Location: Corn Insects and Crop Genetics ResearchTitle: Evaluation of maize germplasm from Saint Croix for resistance to leaf feeding by fall armyworm Author
Submitted to: Southwestern Entomologist
Publication Type: Peer Reviewed Journal
Publication Acceptance Date: 12/6/2018
Publication Date: 3/21/2019
Citation: Abel, C.A., Coates, B.S., Scott, M.P. 2019. Evaluation of maize germplasm from Saint Croix for resistance to leaf feeding by fall armyworm. Southwestern Entomologist. 44(1):99-103. https://doi.org/10.3958/059.044.0111.
DOI: https://doi.org/10.3958/059.044.0111 Interpretive Summary: The fall armyworm is a pest of maize, damaging developing leaves and ear tissue which reduces the crop's yield potential. Economically viable control of this pest is challenging and years of insecticide use has selected for resistance to several classes of insecticide and Bt-maize grown in Brazil, Puerto Rico and the southeastern U.S. The discovery and use of native sources of maize resistance to this pest is needed. For this study, maize collected from Saint Croix, U.S. Virgin Islands, was tested for resistance to leaf feeding fall armyworm. Thirteen maize entries were grown in the field and each plant was infested with 75 fall armyworm larvae. Damage to the maize leaves was recorded at 7 day and 14 day. There were statistically significant differences for the entries tested. Four populations of maize collected from Saint Croix had less leaf damage and were considered moderately resistant to fall armyworm. Within these maize populations, individual plants exhibited variability in their response to fall armyworm feeding, indicating that selection under fall armyworm feeding pressure could result in the development of maize germplasm with high levels of resistance.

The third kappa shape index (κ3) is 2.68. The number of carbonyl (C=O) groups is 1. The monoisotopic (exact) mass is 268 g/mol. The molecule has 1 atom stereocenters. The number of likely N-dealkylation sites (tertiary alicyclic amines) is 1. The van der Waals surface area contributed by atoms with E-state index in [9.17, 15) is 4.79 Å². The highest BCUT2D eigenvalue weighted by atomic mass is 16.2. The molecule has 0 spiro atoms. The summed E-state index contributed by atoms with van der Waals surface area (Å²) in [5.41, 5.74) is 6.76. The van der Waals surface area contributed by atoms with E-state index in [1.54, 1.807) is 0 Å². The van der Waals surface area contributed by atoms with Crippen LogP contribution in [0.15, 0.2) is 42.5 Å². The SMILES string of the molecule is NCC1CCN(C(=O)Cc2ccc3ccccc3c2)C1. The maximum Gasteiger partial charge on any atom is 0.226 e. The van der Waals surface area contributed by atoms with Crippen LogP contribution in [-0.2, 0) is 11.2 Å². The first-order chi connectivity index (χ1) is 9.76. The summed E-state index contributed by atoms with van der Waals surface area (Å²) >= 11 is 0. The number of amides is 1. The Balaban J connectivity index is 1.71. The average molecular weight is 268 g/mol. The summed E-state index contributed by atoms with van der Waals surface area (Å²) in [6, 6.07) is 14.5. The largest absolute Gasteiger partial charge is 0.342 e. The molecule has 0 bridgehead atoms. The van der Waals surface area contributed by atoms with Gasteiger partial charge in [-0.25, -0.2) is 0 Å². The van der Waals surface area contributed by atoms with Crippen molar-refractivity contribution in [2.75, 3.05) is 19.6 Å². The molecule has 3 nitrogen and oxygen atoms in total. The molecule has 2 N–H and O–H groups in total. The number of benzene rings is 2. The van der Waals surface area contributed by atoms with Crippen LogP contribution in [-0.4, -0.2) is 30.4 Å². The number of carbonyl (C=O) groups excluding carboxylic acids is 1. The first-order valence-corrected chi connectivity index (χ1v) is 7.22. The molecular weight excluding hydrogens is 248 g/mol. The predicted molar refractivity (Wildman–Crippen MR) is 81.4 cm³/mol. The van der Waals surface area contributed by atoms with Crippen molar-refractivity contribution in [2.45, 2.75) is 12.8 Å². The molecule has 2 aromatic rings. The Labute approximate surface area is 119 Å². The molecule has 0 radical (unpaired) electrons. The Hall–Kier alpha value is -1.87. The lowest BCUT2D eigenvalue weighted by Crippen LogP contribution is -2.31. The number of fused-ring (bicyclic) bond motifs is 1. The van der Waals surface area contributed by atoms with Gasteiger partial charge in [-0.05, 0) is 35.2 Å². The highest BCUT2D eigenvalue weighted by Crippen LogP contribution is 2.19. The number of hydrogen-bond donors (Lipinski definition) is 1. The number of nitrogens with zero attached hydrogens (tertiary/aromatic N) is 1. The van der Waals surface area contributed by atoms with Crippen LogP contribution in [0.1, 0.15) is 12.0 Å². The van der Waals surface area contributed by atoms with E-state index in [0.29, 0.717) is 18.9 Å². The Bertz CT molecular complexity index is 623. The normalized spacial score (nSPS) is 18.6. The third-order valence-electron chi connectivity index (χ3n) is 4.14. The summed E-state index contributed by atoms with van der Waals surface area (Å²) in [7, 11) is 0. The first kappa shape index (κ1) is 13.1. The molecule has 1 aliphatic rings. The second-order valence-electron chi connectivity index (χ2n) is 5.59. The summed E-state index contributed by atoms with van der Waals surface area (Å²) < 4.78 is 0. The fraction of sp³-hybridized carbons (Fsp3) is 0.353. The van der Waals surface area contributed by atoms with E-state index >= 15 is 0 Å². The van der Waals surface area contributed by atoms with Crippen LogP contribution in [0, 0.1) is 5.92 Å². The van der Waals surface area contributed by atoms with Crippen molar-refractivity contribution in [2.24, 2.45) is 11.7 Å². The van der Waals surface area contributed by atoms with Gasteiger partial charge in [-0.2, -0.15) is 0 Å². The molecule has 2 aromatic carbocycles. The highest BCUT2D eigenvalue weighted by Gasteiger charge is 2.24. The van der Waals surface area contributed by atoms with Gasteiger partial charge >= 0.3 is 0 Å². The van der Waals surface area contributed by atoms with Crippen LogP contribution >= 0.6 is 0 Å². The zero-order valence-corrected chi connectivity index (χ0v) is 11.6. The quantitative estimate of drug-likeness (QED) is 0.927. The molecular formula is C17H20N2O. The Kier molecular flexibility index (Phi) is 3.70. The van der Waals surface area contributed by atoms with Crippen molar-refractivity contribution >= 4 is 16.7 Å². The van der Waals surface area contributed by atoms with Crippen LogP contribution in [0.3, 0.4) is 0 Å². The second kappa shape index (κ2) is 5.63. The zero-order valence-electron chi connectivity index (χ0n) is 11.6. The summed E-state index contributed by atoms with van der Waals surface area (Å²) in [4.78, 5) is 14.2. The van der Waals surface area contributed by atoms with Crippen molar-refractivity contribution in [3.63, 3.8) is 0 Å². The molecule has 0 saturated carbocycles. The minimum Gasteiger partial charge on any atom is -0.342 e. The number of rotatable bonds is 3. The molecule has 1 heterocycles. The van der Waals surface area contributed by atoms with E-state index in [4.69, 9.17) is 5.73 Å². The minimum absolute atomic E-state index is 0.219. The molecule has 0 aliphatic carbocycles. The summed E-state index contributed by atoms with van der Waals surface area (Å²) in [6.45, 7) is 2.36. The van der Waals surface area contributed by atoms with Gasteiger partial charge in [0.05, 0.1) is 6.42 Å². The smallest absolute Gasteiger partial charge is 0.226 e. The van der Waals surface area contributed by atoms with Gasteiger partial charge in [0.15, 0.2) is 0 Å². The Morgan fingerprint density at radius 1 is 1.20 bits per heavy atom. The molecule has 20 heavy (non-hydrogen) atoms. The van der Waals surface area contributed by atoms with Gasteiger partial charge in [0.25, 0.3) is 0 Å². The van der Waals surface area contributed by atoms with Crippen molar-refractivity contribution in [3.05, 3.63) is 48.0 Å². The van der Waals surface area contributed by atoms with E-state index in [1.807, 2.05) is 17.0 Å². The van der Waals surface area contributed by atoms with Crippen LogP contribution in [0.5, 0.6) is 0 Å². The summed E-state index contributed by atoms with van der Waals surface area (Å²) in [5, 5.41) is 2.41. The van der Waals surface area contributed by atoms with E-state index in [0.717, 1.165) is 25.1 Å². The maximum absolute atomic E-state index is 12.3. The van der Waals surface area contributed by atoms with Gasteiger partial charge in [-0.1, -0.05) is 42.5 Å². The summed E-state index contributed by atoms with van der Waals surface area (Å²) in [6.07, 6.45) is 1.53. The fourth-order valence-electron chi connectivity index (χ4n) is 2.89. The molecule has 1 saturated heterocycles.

Technical Abstract: Maize is a preferred host of fall armyworm, Spodoptera frugiperda (JE Smith) (Lepidoptera:Noctuidae), with larvae primarily feeding on developing leaves and ear tissue, reducing yield potential. The fall armyworm (FAW) is resistant to several classes of insecticide, Cry1Ab Bt-maize in Brazil, and Cry1F Bt-maize in Brazil, Puerto Rico and the southeastern U.S. Native sources of plant resistance to this pest are available for public use, but there remains a need to discover and develop new sources of resistance to this pest. The objective for this study was to test maize germplasm collected from Saint Croix, U.S. Virgin Islands, for resistance to leaf feeding by the FAW. Plants were grown in the field and infested at a high level, i.e. 75 larvae per plant. FAW leaf feeding damage ratings were given at 7 day and 14 day and differed significantly for the 13 maize entries tested. FAW ratings at 14 days for entries Saint Croix Group 1 (5.8 ± 0.5), Saint Croix Group 3 (5.6 ± 0.5), Saint Croix 2 (5.6 ± 0.5), and Saint Croix 7 (6.0 ± 0.5) were not significantly different from one another and were moderately resistant. Individual plants within these populations were variable for leaf feeding resistance, receiving ratings between 4 and 7. It should be possible to select for higher levels of FAW leaf feeding resistance within these populations.